This point—about the option to collect such data without the user’s say-so—is confirmed in [0030]:

Although typically the device and the server do not record, upload and collect data unless the user requests it, in other embodiments the communication device and the server automatically record, upload and collect data until the user affirmatively requests otherwise.

And in [0046]:

In embodiments where participation in the data collection services is the default configuration for a mobile device (e.g., an “opt-out” model), it is not necessary to receive a request from a user prior to recording data.

An ‘opt-out’ model is hard to visualize if this is a product that is a user-centric lifestream.

While patents only tell part of the story, there’s no evidence of any such consumer-facing product on Carrier IQ’s website, so one has to assume these capabilities have been, or could be, wrapped into their carrier-centric services. In that sense, I think there’s plenty of interest in here.

Tsunamis, Warnings and the SMS

Systems — especially warning systems — need to work perfectly, or not at all. Take Thailand’s new tsunami early warning system, which recently failed a trial because busy phone networks took hours to deliver vital SMS messages, while some some warnings sent by fax didn’t turn up at all, according to AFP. (More on the drill from DPA here.)

The report quotes Thailand’s National Disaster Warning Centre as saying that text messages sent by cell phones to emergency coordinators around the country took hours to arrive, while warnings sent by fax during the morning drill also failed to arrive. Said Pakdivat Vajirapanlop, the centre’s deputy operations chief: “The problem we faced was with communications. We have no idea whether our messages sent to local operations chiefs by fax and SMS arrived on time or not, and by midday some of them said they did not recieve the SMS. We need to know whether they have received our messages. What can they do if the messages don’t arrive on time? Then the warning is useless,” he said.

Indeed. SMS is not a reliable way to transmit messages, especially during a crisis. A warning system is as weak as its weakest link, and relying on SMS, or even fax, is not going to work. I’m just not sure what would work under such circumstances. The system needs to have an inbuilt check that a) ensures the message reaches its destination and b) the sender receives confirmation that the recipient has received and opened the message (what you might call passive acknowledgement. The recipient doesn’t need to actively acknowledge the message has been received, because that requires a further step. The message itself actually has an inbuilt acknowledgement mechanism.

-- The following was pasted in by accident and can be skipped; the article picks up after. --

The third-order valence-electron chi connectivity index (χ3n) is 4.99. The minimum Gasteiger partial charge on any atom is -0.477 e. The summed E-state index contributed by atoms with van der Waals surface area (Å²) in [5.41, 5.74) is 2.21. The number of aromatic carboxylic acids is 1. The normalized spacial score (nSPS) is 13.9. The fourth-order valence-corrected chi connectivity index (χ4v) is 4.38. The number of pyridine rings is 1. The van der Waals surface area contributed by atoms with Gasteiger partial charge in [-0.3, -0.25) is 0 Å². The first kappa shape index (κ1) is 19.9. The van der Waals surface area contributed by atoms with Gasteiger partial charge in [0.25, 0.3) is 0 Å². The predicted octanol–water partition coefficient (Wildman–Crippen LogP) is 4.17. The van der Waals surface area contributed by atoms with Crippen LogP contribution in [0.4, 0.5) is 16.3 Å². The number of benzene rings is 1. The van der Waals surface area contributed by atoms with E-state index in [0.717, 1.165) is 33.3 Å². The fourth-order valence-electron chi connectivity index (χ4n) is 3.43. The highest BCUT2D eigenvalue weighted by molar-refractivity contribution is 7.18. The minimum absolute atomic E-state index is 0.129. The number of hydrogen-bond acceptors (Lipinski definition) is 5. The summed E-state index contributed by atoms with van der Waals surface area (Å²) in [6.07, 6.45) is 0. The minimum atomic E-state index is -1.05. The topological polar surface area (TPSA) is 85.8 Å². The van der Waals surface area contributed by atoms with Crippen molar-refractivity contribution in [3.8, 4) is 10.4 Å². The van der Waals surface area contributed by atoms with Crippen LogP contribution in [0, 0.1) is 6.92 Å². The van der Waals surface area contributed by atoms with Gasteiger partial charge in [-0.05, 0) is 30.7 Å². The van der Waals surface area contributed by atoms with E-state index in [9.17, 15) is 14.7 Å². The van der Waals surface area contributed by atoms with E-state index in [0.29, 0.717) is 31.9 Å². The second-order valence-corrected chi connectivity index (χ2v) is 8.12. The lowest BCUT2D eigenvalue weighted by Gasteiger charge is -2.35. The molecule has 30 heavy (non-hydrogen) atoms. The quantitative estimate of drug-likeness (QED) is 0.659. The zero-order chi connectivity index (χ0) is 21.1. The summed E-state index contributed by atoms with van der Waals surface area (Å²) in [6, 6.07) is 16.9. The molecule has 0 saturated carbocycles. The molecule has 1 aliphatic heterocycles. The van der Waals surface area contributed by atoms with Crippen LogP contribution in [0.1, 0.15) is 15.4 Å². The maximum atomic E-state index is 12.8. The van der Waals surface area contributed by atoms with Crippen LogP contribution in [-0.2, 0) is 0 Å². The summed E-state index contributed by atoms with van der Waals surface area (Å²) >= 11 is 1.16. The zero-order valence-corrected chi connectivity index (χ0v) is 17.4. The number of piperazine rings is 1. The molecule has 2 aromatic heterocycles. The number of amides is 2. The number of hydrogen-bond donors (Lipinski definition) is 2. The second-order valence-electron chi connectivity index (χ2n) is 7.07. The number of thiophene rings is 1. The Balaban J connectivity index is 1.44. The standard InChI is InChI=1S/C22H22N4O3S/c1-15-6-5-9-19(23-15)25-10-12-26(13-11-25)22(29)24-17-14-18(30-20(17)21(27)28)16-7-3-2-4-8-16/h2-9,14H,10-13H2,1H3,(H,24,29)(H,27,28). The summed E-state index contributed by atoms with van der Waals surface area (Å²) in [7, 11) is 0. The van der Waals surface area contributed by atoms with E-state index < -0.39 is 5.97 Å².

SMS actually allows this confirmation, where the user can receive an SMS back informing him his message has been received by the sender. This system is not perfect of course, since nowadays SMS messages are filtered by increasingly sophisticated smartphones. So, for example, in the past an SMS’ arrival would intrude upon the recipient by a) making a noise and b) appearing on top of any other data or image on the phone’s screen, now smart phones can handle the SMS differently, from directing it to a specific folder to not appearing on the screen at all if another program is being used, or the phone is in silent mode, say. A great example of technology actually getting in the way of using the communication device as an alerting mechanism.

There are other ways, of course. One could use email trackers like MessageTag or DidTheyReadit which would alert the sender that the email has been sent. Although not popular with privacy advocates, this might be a way to inform a sender of a tsunami alert that a message has been read — even when, and perhaps where. Perhaps email trackers could be packaged and sold for this purpose?

On the other hand, how about picking up the phone and calling someone?